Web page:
Emily R. Fuller – Artist’s Biography

 

Emily Fuller was born in New York City. As a toddler her parents moved to Laurel Hollow, Oyster Bay, Long Island. As a child she loved roaming in the surround woods riding her bike on the quiet roads to visit friends. Her parents kept chickens a few ducks, and turkeys. They planted flowering dogwood trees, rhododendron, laurel, azalea bushes, perennial flower beds, and a vegetable garden. These gardens made her very aware and interested in color and texture.

As a child, a huge influence on Emily was her grandmother, Lucy Washington Hurry, an artist active between 1910-1950. She was a locally known Long Island still life watercolorist, who exhibited and sold her work. Her studio, a separate building in her garden, was a fascinating place filled with props for her still life painting. She had several 19th Century child size boat models hanging from the rafters. Props she used in her still life painting were 19th Century wooden sailing ship name plates, duck & goose decoys, antique costumes, material, band boxes, and Oriental export china. She was very dedicated and painted in her studio every morning from 9-12:30pm. Nobody was allowed to disturb her, no phone calls, nothing.

Along with her grandmother’s artistic influence, Fuller’s interest in making art developed as a result of the positive comments of her teachers throughout her elementary and high school attendance. Art became her most important contribution at school in science, and on the school paper. Emily was taught to draw still life and paint with oil paint on canvas at the Oldfields School, Glencoe, Maryland where she began to feel comfortable painting in oils

Fuller graduated from Garland Junior College (now part of Simons University in Boston) where all students, in order to fulfill the degree requirements, had to earn one semester’s credit by taking the sewing course. Emily found she was good at sewing and liked it so much she took sewing for 2 years. She started making all her clothes when her mother gave her a portable Singer sewing machine. She became more involved in painting and decided to go to the School of the Museum of Fine Arts in Boston, otherwise known as the Boston Museum School. There she majored in painting and took a BS in art education from Tufts University.

After graduating from Tufts Fuller moved to New York where she found work at The Museum of Modern Art clerk typist. While working at MOMA as a secretary to the Elaine Johnson, Director and curator in the Drawings Department collection, she came into daily contact with curators, architects and artists who brought their work in to show the curatorial staff. In 1968 she decided to go back to study painting after work at night. She studied with Richard Mayhew at the Art Students League where she made abstract stained landscapes in the style of pioneering artist, Helen Frankenthaler. Emily’s acrylic stain landscapes had vivid jarring colors & shapes

In 1971-72 Emily started to sew canvas and make large abstract acrylic landscape paintings. She thought of these paintings as landscape maps with horizontal panels of different depth sewn together and a narrow vertical on one or both ends. She was influenced by Jasper Johns’ maps of the United States and the world that she saw at MOMA.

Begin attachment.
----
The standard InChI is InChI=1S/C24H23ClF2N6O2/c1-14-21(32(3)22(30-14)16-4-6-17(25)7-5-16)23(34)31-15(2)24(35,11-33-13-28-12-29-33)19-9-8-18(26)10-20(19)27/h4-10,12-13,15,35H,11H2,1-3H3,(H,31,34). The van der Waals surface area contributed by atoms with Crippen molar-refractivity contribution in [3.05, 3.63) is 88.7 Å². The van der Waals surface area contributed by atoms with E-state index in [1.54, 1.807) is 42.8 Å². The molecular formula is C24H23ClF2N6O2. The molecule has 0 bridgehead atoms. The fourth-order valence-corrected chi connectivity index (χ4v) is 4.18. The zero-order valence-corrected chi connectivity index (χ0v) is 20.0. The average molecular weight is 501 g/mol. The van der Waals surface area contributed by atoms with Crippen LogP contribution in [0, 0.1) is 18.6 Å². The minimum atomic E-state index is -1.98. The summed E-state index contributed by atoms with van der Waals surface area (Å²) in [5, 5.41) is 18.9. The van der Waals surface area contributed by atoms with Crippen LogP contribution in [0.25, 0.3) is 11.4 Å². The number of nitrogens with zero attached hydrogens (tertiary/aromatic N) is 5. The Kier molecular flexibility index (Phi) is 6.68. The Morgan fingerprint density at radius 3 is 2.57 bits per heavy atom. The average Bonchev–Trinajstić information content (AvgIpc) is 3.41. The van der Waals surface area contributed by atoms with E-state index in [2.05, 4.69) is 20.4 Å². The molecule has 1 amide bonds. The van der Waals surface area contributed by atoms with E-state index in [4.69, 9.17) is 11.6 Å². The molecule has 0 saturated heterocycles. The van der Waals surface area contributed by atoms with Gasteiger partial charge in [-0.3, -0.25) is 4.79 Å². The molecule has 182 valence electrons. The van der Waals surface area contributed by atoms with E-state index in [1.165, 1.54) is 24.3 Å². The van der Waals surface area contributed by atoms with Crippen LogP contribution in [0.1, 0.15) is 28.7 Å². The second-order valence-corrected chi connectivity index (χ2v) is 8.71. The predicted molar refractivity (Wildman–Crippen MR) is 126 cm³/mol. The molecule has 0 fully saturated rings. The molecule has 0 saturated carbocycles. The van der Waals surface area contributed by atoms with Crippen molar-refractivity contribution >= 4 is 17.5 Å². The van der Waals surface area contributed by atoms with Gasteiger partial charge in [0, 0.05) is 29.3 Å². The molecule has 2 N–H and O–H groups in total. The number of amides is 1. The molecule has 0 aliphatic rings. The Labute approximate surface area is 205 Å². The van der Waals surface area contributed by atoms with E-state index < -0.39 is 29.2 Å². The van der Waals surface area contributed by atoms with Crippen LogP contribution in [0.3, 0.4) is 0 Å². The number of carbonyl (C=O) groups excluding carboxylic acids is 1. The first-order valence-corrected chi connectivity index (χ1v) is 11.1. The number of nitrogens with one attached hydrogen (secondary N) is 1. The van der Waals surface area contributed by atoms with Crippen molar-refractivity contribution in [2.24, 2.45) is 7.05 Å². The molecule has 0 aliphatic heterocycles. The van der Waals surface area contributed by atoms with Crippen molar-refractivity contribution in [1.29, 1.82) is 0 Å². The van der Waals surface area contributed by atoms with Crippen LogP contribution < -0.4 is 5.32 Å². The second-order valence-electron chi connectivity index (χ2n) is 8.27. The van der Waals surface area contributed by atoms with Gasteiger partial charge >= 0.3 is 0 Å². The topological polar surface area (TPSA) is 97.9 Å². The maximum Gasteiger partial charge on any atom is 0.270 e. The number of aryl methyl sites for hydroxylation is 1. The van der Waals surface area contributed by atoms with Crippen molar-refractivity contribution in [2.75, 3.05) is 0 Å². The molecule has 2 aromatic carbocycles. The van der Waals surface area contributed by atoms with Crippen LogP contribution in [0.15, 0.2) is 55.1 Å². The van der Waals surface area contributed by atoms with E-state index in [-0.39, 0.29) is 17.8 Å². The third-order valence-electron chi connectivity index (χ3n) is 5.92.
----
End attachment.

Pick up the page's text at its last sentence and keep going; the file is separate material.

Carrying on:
Fuller bought an industrial Singer sewing machine to sew the canvas and the paper pieces she started to do in 1978. These pieces were made of cold pressed paper sewn together, layer on layer. The cold pressed paper had rough surface reminded her of handmade paper. After a piece was sewn together, Fuller marked the surface with sharp wood cutting tools. The whole piece was painted in acrylic wash with the marks highlighted darker on the scared surface.

The markings were shorthand for trees, vegetables planted in rows, and animal tracks made in the landscape. Then the paper pieces began to develop into windows with shutters, becoming triptychs, with the window in the middle and 2 shutters, one on either side of the middle.

After 1981 Fuller started making more realistic representations of landscape. To acquire more technical skill in representation, she studied with John Alexander Parks at The School of Visual Arts.

During the decade of the 1990’s Fuller has painted direct representation on site, mostly in northeastern Dutchess County, New York, where there is a great deal of land used for agrarian purposes and farm buildings. Area farmers’ alternate crops in twenty-forty horizontal rows of corn and alfalfa planted in horizontal bands across the hills of the area. Having been an abstract painter at one time, these repetitious horizontal blocks of color and texture are appealing to me as subject matter. Water was another interest. Dutchess County if full of streams, creeks, and rivers with rushing water that fascinate.

Favorite times of year to paint outside were in the crop cycle of spring, summer, and fall, April through October. In spring the hillsides are earth colored, before the corn comes up and partly green from quick growing alfalfa. Summer brings fully matured crops, and fall has rows of dried corn stalks that will be chopped up into winter feed for cattle, called silage.

Fuller always takes photographs of what she painted on site. In the winter she relies on the last summer’s photographs for subject matter for collage. During the fall and winter part of the year she returns to making marked paper, sewn canvas mixed media work that combines acrylic paint with photographs. These works are small in scale.

Most recently since the Pandemic Fuller has been taking photographs from newspapers, magazines, and the internet to paint interesting portraits. These portraits range from unknown people to rapper artist (Montero Lamar Hill) aka Lil Nas X, Emily Bronte, writer, and Jeff Wright, writer, comedian actor.

– Emily Rutgers Fuller 2021

 

 
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